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Fri 11 July 2014
Women of Mass Destruction returns to Rich Mix for another electrifying evening of new dance and physical theatre work by female choreographers, this time looking at the destruction of the natural world: ‘Destroying Mother Earth’.
The celebrated Dutch writer Peter Buwalda will be at the shop on 8th April to launch the English translation of his acclaimed novel Bonita Avenue, a darkly hilarious tale of a model family’s disintegration.
“Great European art: the Dutchman Peter Buwalda explodes the bourgeois family saga. The narrative pyrotechnics alone are a tour de force.” — Die Zeit
“Peter Buwalda’s impressive family saga is a genuine page-turner, with a forceful, precise style. The author races with unstoppable speed towards the finish, without getting entangled in the numerous gripping narrative strands, without even steering out of the curve.” — Libris-Prize Jury Report, 2011
Read more about the book here.
WHAT: Bonita Avenue by Peter Buwalda Book Launch
WHEN: 8th April, 7pm
VENUE: Brick Lane Bookshop
Long-time friend of the Brick Lane bookshop N Quentin Woolf’s novel The Death of the Poet, a dark, violent and romantic story spanning the 20th Century, will be published this April.
To celebrate, we’re hosting a launch party that promises to be one of the busiest yet, bringing together many of the writers and readers with whom NQW has worked. Get your hands on your copy in good company, hear excerpts from the book and meet some of the writers who regularly share their work at the bookshop’s literary groups.
It all kicks off on Monday 14th April 2014 at 7pm. Signed copies of the book will be available.
Entry free, but please email firstname.lastname@example.org to reserve your place.
WHAT: The Death of the Poet by N Quentin Woolf Book Launch
WHEN: 14th April, 7pm
VENUE: Brick Lane Bookshop
Come and visit our bookstall at these events at the Bishopsgate Institute
East End in Focus: Modern Magic Lantern Shows
Working in collaboration with East End culture blog Spitalfields Life, the Bishopsgate Institute returns to the glory days of Magic Lantern Shows that were such a popular feature of the Institute in its early years.
Three photographers, Mark Jackson, John Claridge and Phil Maxwell, who have documented the East End over the years, individually share their favourite images and stories with our Library and Archives Manager, Stefan Dickers.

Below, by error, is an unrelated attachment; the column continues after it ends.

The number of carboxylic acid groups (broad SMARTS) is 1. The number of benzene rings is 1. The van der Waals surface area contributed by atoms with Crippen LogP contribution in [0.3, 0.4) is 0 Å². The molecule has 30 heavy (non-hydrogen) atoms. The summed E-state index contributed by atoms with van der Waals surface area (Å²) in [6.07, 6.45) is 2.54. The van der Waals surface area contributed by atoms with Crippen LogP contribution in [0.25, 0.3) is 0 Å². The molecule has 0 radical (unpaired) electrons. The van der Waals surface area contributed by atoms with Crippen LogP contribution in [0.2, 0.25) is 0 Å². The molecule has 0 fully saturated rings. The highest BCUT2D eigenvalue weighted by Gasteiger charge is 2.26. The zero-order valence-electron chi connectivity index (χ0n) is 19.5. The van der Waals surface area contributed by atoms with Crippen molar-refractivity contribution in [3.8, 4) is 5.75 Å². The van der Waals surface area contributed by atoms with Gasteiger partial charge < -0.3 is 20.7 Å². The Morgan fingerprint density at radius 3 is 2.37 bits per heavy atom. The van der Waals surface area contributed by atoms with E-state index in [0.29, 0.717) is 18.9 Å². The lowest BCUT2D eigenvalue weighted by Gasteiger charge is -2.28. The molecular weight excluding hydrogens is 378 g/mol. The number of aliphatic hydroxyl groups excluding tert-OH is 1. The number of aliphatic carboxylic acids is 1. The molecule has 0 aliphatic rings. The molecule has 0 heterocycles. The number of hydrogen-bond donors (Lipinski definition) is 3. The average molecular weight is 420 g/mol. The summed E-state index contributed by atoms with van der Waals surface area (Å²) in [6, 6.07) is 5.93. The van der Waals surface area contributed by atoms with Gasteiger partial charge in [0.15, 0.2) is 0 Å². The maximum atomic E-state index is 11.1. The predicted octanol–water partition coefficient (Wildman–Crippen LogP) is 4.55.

Mark Jackson — 13th March 2014
John Claridge — 2nd April 2014
Phil Maxwell — 10th April 2014
£5 (£4 concessions) — Please buy your tickets from the Bishopsgate Institute, at www.bishopsgate.org.uk
020 7392 9200
The Bishopsgate Institute is at 230 Bishopsgate, London EC2M 4QH. Underground: Liverpool Street. Overground: Shoreditch High Street. Buses: 8, 26, 35, 42, 47, 48, 78, 149, 242, 344 and 388.
The Ted Hughes Award for New Work in Poetry seeks to recognise excellence in poetry, highlighting outstanding contributions made by poets to our cultural life.
Established in 2009 by Carol Ann Duffy, the £5,000 prize is funded with the annual honorarium the Poet Laureate traditionally receives from HM The Queen. The award is one of the only prizes to acknowledge the wide range of work being produced by poets – not just in books, but beyond. Previous winners have included Kate Tempest, for her spoken word piece Brand New Ancientsin 2012, and Lavinia Greenlaw, for her poetry sound work Audio Obscura in 2011.
Artist Eileen Cooperjoins poets Sean Borodale and Denise Riley on the judging panel this year. Selecting from a wide range of work across all media, the judges have chosen a shortlist of five poets. The final winner will be announced at an awards reception in London on 28 March. Judge Sean Borodale said of the judging process:
“Shortlisting for the Ted Hughes Award for New Work in Poetry has given us great pleasure, not least because we were able to agree amicably on which works should go forward. The range of approach and level of ambition made our job rewarding, and we looked for unconventional forms in our choices, but also for poetry which breathes and lives close to life. Sadly, as always, we have had to let many fine works slip the net and we would like to thank all the poets we considered for their remarkable poems. It is excellent to work with a prize which offers such broad margins to the definition of poetry and how it finds a shape in the world.”
The following poets have been shortlisted for the Award, for new poetry presented in the UK during 2013. Steve Ely, Chris McCabe, Maggie Sawkins, Hannah Silva and Zoë Skoulding.